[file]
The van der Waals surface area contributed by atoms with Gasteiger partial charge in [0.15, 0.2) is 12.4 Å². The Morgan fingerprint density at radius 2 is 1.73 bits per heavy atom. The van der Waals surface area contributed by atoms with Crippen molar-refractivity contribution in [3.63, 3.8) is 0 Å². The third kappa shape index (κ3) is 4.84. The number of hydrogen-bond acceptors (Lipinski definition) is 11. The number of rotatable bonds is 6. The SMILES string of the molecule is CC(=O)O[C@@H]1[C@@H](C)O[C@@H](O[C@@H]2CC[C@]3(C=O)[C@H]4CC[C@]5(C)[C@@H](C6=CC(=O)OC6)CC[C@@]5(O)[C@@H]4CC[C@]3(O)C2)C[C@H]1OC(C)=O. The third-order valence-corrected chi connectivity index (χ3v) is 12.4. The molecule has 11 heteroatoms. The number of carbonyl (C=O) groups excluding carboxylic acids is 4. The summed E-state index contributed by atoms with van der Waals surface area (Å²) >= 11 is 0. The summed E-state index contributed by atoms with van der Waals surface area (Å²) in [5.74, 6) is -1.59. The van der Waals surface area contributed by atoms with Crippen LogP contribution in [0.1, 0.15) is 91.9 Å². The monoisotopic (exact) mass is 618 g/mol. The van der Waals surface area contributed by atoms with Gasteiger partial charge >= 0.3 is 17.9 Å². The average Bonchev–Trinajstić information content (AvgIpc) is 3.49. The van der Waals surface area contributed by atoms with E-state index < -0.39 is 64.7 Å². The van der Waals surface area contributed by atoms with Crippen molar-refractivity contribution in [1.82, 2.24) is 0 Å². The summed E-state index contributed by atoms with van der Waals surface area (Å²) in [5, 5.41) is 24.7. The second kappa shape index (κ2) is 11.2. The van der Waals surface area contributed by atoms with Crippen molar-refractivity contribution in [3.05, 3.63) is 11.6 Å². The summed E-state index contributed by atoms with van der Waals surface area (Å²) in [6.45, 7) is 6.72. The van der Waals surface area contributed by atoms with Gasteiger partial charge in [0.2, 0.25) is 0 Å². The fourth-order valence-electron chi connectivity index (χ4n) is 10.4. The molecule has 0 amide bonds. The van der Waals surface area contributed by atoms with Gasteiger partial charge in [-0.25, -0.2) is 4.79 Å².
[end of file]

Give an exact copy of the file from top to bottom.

The van der Waals surface area contributed by atoms with Gasteiger partial charge in [0.15, 0.2) is 12.4 Å². The Morgan fingerprint density at radius 2 is 1.73 bits per heavy atom. The van der Waals surface area contributed by atoms with Crippen molar-refractivity contribution in [3.63, 3.8) is 0 Å². The third kappa shape index (κ3) is 4.84. The number of hydrogen-bond acceptors (Lipinski definition) is 11. The number of rotatable bonds is 6. The SMILES string of the molecule is CC(=O)O[C@@H]1[C@@H](C)O[C@@H](O[C@@H]2CC[C@]3(C=O)[C@H]4CC[C@]5(C)[C@@H](C6=CC(=O)OC6)CC[C@@]5(O)[C@@H]4CC[C@]3(O)C2)C[C@H]1OC(C)=O. The third-order valence-corrected chi connectivity index (χ3v) is 12.4. The molecule has 11 heteroatoms. The number of carbonyl (C=O) groups excluding carboxylic acids is 4. The summed E-state index contributed by atoms with van der Waals surface area (Å²) >= 11 is 0. The summed E-state index contributed by atoms with van der Waals surface area (Å²) in [5.74, 6) is -1.59. The van der Waals surface area contributed by atoms with Crippen LogP contribution in [0.1, 0.15) is 91.9 Å². The monoisotopic (exact) mass is 618 g/mol. The van der Waals surface area contributed by atoms with Gasteiger partial charge >= 0.3 is 17.9 Å². The average Bonchev–Trinajstić information content (AvgIpc) is 3.49. The van der Waals surface area contributed by atoms with E-state index < -0.39 is 64.7 Å². The van der Waals surface area contributed by atoms with Crippen molar-refractivity contribution in [1.82, 2.24) is 0 Å². The summed E-state index contributed by atoms with van der Waals surface area (Å²) in [5, 5.41) is 24.7. The second kappa shape index (κ2) is 11.2. The van der Waals surface area contributed by atoms with Crippen molar-refractivity contribution in [3.05, 3.63) is 11.6 Å². The summed E-state index contributed by atoms with van der Waals surface area (Å²) in [6.45, 7) is 6.72. The van der Waals surface area contributed by atoms with Gasteiger partial charge in [0.2, 0.25) is 0 Å². The fourth-order valence-electron chi connectivity index (χ4n) is 10.4. The molecule has 0 amide bonds. The van der Waals surface area contributed by atoms with Gasteiger partial charge in [-0.25, -0.2) is 4.79 Å².